Non-fiction – paperback; 1st Back Bay Ed; 280 pages; 1995.
I am a sucker for memoirs, especially if they’re written by “proper writers”, whether authors or journalists. It’s not so much that these particular people lead more interesting lives than others, but they can write about them so much better than anyone else. Essentially, they use the skills of novelists and reporters to turn their life stories into highly readable and entertaining narratives.
I was particularly keen to read journalist and novelist Pete Hamill’s memoir A Drinking Life because I knew so little about the man. I suspect Americans have a better handle on him given he’s been the editor-in-chief of both the New York Post and the New York Daily News, but I only discovered him when I read his 2002 novel Forever last year. I thought that book was excellent and on an excursion to New York last November I went on a mission to track down his memoir, expecting that I’d probably have to order it online at some point. But, alas, the first store I went into — Barnes & Noble in the Time Warner Centre — had it in stock. I felt like I’d found gold at the end of the rainbow!
Needless to say, it took me almost a year to dig it out of the ever-growing To Be Read pile, but the wait was worth it.
A New Yorker’s memoir
Given the title, I had expected A Drinking Life to be a story about Hamill’s battle with booze, but that’s not really what this memoir is about. While he discusses his relationship with alcohol very frankly throughout the book, from his first taste of beer as a child to his teenage discovery that drink could let him “get rid of something”, this is not solely an alcoholic’s confessional.
It’s actually a memoir of a lifetime New Yorker, and, more crucially, reveals how a poor working-class kid from Brooklyn managed to carve out a successful writing career despite several setbacks, poor decisions and a fondness for women and drink.
At times it reminded me very much of Betty Smith’s much-loved American classic A Tree Grows in Brooklyn, particularly Hamill’s account of growing up in Brooklyn the oldest of seven children (his parents were Catholic immigrants from Belfast, Northern Ireland), but it’s also a firsthand account of what it was like to experience everything from the Great Depression (Hamill was born in 1935) to the Korean War, McCarthyism to the assassination of President Kennedy.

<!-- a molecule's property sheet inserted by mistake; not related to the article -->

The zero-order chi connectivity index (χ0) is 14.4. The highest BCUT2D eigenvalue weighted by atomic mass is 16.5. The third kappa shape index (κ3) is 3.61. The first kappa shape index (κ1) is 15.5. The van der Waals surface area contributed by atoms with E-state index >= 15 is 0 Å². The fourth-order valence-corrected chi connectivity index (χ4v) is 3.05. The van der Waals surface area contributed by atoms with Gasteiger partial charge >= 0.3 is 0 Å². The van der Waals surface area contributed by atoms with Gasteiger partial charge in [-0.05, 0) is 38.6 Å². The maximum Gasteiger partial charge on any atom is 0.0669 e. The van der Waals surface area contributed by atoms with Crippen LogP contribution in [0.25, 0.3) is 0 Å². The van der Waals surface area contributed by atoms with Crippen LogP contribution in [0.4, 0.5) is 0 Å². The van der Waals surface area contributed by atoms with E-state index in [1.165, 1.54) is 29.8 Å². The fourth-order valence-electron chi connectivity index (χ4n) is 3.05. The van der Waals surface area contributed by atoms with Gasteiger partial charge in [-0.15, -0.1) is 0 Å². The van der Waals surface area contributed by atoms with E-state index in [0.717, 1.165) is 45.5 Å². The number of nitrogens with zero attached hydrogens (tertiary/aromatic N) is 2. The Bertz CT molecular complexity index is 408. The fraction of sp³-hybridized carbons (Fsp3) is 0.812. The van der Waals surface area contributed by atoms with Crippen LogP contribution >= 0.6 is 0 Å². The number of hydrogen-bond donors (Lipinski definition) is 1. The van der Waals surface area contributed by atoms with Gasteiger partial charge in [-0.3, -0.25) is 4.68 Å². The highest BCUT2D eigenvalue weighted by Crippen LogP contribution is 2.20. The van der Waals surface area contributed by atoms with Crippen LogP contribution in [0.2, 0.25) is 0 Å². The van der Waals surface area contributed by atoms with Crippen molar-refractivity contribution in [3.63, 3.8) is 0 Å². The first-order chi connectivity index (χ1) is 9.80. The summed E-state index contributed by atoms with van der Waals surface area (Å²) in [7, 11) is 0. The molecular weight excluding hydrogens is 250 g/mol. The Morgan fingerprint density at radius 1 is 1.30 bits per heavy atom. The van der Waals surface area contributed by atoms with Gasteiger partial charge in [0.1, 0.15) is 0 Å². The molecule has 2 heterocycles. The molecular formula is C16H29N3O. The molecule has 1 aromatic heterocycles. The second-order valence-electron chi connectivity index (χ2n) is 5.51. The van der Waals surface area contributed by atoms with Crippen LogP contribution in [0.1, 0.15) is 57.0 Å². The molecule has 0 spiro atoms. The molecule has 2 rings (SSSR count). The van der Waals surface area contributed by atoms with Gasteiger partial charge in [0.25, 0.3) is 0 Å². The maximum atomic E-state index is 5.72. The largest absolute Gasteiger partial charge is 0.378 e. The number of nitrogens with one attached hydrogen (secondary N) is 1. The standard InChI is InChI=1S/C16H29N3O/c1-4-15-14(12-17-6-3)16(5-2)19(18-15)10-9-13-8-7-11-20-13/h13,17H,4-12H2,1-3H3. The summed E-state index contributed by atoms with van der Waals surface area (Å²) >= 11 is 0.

A forthright account
What makes this particular memoir so vivid and interesting to read, however, is Hamill’s brutal frankness and the candid nature of his writing. He never shies away from being totally honest, even if it portrays him in a bad light.
His relationship with his father is often painful to read, because he makes it clear that he loved his father, a one-legged drunk, but did not feel that his father loved him in return — he was constantly seeking approval that never came. It was only when he left school at 16, moved out of the family home and took a job as sheet metal worker in the Brooklyn Navy Yard that he gained some measure of paternal respect. This was helped, in part, by working alongside men that knew his father and who told him tales about Billy Hamill’s strength, determination and brains.
Pity allowed me to see him as man, instead of a father who could not play the role that my childish imagination and need had assigned him. I could see him in Belfast as a boy, running streets and fields with his twin brother, trying to eat in a kitchen with a dozen other kids, listening to commands from his own father. […] In a new way Billy Hamill came alive to me, a person cobbled together from sparse facts and my imagination, and in that summer of my own defeat, I pitied him, with the glibness of a child, and felt the permanent grieving hurt in all his black silences.
Strength from drink
But despite Hamill’s vow that “I didn’t want to be like my father. I didn’t want to be a drunk”, he discovers that drinking gives him “strength, confidence, ease, laughter; it made me believe that dreams really could come true”. It is the drink that sustains him through a myriad number of changes in life direction: he studies art, has an affair with a much older nude model while dating a “nice girl” his own age, flees to Mexico City with a male friend to study painting and writing, and later returns to New York, as a fugitive, to work as a graphic designer. In 1960 he makes the dramatic switch from pictures to words, and becomes a reporter for the New York Post.
He later marries, has two children, and travels the world in pursuit of stories and good times. When his marriage breaks down, mainly because of his drinking, he decides to quit the bottle for good. It was a move that produced another dramatic turn in his life, because he met and later moved in with actress Shirley MacLaine, and developed a career writing fiction, including novels and TV scripts.
According to Hamill’s own website, A Drinking Life was on the New York Times list for 13 weeks when it was published in 1995. I’m not surprised. It’s a terrific account of a life well-lived, even if much of that life was marred by drink. You certainly don’t need to have read any of his novels to appreciate the wonderful story recounted here, but it will no doubt encourage you to seek out his other work. It’s emotional, forthright, funny and informative: what more could you ask for in a memoir?